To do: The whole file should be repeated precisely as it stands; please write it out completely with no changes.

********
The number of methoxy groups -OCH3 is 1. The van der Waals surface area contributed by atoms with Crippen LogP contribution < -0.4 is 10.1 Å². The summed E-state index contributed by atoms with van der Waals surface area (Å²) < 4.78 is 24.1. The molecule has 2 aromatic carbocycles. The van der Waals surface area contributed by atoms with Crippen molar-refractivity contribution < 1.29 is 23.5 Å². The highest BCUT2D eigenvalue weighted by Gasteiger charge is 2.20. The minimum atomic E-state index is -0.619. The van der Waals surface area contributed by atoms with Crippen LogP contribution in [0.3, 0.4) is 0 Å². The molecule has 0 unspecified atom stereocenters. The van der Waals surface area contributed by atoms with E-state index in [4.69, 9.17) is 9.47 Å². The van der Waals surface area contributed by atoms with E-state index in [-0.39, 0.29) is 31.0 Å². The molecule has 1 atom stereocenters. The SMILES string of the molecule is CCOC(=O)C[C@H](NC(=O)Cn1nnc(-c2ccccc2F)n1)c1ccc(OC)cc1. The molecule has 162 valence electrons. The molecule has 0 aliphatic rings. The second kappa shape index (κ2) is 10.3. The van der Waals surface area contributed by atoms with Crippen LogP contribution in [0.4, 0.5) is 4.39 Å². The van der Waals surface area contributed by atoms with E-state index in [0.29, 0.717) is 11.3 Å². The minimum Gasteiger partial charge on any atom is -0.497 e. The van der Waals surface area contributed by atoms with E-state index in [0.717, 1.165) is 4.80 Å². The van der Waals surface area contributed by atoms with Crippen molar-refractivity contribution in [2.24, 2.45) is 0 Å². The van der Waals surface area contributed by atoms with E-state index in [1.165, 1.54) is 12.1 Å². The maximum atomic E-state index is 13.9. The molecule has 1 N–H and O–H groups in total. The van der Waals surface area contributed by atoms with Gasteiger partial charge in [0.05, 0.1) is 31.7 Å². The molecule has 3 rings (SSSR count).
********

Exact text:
The number of methoxy groups -OCH3 is 1. The van der Waals surface area contributed by atoms with Crippen LogP contribution < -0.4 is 10.1 Å². The summed E-state index contributed by atoms with van der Waals surface area (Å²) < 4.78 is 24.1. The molecule has 2 aromatic carbocycles. The van der Waals surface area contributed by atoms with Crippen molar-refractivity contribution < 1.29 is 23.5 Å². The highest BCUT2D eigenvalue weighted by Gasteiger charge is 2.20. The minimum atomic E-state index is -0.619. The van der Waals surface area contributed by atoms with Crippen LogP contribution in [0.3, 0.4) is 0 Å². The molecule has 0 unspecified atom stereocenters. The van der Waals surface area contributed by atoms with E-state index in [4.69, 9.17) is 9.47 Å². The van der Waals surface area contributed by atoms with E-state index in [-0.39, 0.29) is 31.0 Å². The molecule has 1 atom stereocenters. The SMILES string of the molecule is CCOC(=O)C[C@H](NC(=O)Cn1nnc(-c2ccccc2F)n1)c1ccc(OC)cc1. The molecule has 162 valence electrons. The molecule has 0 aliphatic rings. The second kappa shape index (κ2) is 10.3. The van der Waals surface area contributed by atoms with Crippen LogP contribution in [0.4, 0.5) is 4.39 Å². The van der Waals surface area contributed by atoms with E-state index in [0.29, 0.717) is 11.3 Å². The minimum Gasteiger partial charge on any atom is -0.497 e. The van der Waals surface area contributed by atoms with E-state index in [0.717, 1.165) is 4.80 Å². The van der Waals surface area contributed by atoms with Crippen molar-refractivity contribution in [2.24, 2.45) is 0 Å². The van der Waals surface area contributed by atoms with E-state index in [1.165, 1.54) is 12.1 Å². The maximum atomic E-state index is 13.9. The molecule has 1 N–H and O–H groups in total. The van der Waals surface area contributed by atoms with Gasteiger partial charge in [0.05, 0.1) is 31.7 Å². The molecule has 3 rings (SSSR count).